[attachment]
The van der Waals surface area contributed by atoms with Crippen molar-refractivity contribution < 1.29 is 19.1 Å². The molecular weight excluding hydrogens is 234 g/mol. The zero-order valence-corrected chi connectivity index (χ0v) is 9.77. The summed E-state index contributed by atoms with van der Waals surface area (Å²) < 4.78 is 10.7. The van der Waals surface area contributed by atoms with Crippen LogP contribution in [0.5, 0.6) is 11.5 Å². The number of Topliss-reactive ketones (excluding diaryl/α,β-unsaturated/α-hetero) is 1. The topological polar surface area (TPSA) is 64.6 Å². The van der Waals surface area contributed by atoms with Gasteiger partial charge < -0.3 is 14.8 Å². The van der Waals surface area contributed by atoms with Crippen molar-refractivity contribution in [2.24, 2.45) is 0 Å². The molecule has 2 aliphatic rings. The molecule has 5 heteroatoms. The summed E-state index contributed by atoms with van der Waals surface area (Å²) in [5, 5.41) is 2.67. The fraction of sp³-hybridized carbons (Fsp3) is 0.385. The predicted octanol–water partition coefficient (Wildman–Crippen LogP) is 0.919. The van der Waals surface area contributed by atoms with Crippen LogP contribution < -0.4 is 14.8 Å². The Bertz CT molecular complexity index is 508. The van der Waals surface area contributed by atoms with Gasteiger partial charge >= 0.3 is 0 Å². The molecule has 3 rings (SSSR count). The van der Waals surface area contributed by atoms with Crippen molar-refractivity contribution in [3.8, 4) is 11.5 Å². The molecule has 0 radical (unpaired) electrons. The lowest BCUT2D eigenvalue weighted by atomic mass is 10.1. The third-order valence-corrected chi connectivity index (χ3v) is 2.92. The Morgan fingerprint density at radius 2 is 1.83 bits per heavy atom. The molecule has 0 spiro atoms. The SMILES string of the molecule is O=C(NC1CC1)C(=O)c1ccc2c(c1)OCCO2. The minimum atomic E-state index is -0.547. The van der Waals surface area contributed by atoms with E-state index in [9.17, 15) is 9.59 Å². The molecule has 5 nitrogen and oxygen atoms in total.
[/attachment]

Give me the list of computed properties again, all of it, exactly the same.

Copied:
The van der Waals surface area contributed by atoms with Crippen molar-refractivity contribution < 1.29 is 19.1 Å². The molecular weight excluding hydrogens is 234 g/mol. The zero-order valence-corrected chi connectivity index (χ0v) is 9.77. The summed E-state index contributed by atoms with van der Waals surface area (Å²) < 4.78 is 10.7. The van der Waals surface area contributed by atoms with Crippen LogP contribution in [0.5, 0.6) is 11.5 Å². The number of Topliss-reactive ketones (excluding diaryl/α,β-unsaturated/α-hetero) is 1. The topological polar surface area (TPSA) is 64.6 Å². The van der Waals surface area contributed by atoms with Gasteiger partial charge < -0.3 is 14.8 Å². The van der Waals surface area contributed by atoms with Crippen molar-refractivity contribution in [2.24, 2.45) is 0 Å². The molecule has 2 aliphatic rings. The molecule has 5 heteroatoms. The summed E-state index contributed by atoms with van der Waals surface area (Å²) in [5, 5.41) is 2.67. The fraction of sp³-hybridized carbons (Fsp3) is 0.385. The predicted octanol–water partition coefficient (Wildman–Crippen LogP) is 0.919. The van der Waals surface area contributed by atoms with Crippen LogP contribution < -0.4 is 14.8 Å². The Bertz CT molecular complexity index is 508. The van der Waals surface area contributed by atoms with Gasteiger partial charge >= 0.3 is 0 Å². The molecule has 3 rings (SSSR count). The van der Waals surface area contributed by atoms with Crippen molar-refractivity contribution in [3.8, 4) is 11.5 Å². The molecule has 0 radical (unpaired) electrons. The lowest BCUT2D eigenvalue weighted by atomic mass is 10.1. The third-order valence-corrected chi connectivity index (χ3v) is 2.92. The Morgan fingerprint density at radius 2 is 1.83 bits per heavy atom. The molecule has 0 spiro atoms. The SMILES string of the molecule is O=C(NC1CC1)C(=O)c1ccc2c(c1)OCCO2. The minimum atomic E-state index is -0.547. The van der Waals surface area contributed by atoms with E-state index in [9.17, 15) is 9.59 Å². The molecule has 5 nitrogen and oxygen atoms in total.